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Eel Discovered In Sargasso Sea For The First Time, Solving Century-Old Mystery

Update Date: Oct 29, 2015 12:04 PM EDT

One adult eel has been seen in the Sargasso Sea, solving a 100-year-old mystery about its "migration and reproduction", according to hngn.

At first, researchers equipped 28 eels with satellite trackers, and saw that one of them reached the Sargasso Sea after travelling for 15,000 miles, said Laval University . Hence, a long-lived debate about the location of the only American eel reproduction site has been solved.

"Eel larvae have been observed in the Sargasso Sea since 1904, suggesting that the species reproduced in this area, but no adult eels had ever been observed in this part of the Atlantic Ocean," said Professor Dodson of the Faculty of Science and Engineering at Université Laval.

Scientists developed "sophisticated satellite transmitters" that enabled the researchers to check out the migratory paths of the eels accurately. While the transmitters were attached to the 22 eels who were captured in Nova Scotia, while 16 were captured from the St. Lawrence Estuary, the information showed that all the eels followed the same migratory patterns.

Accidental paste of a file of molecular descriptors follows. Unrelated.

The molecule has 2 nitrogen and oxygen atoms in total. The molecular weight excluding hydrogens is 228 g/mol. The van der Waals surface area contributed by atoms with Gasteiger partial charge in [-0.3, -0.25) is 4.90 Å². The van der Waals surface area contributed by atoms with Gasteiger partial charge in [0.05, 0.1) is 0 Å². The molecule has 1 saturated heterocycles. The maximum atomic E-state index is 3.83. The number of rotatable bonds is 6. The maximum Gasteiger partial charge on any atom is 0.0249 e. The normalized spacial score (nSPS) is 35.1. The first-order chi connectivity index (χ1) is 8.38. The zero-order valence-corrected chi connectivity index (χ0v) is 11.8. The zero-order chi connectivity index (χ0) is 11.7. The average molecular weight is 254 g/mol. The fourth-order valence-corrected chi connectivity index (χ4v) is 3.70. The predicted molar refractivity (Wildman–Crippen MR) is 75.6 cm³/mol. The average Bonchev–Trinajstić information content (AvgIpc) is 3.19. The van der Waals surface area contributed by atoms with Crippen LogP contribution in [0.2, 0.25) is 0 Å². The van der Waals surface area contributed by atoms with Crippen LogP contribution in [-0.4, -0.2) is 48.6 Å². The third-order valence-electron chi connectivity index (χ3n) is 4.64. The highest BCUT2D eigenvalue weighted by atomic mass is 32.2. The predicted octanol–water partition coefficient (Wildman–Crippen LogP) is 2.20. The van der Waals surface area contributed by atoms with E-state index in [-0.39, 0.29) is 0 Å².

While approaching the coastline, they used the salinity levels and temperatures to find the high seas. One eel that came upto the Sargasso Sea just turned due south after it reached the edge of the continental shelf and went towards the breeding ground.

"This points to the existence of a navigation mechanism probably based on magnetic field detection," Dodson said.

More study is needed to come to results related to the eels' migratory route, say scientists.

"Our data nonetheless shows that the eels don't follow the coastline the whole way, they can cover the route in just weeks, and they do go to the Sargasso Sea. We knew that millions of American eels migrated to reproduce, but no one had yet observed adults in the open ocean or the Sargasso Sea. For a scientist this was a fascinating mystery," Dodson concluded.

The findings were published in a recent edition of the journal Nature Communications.

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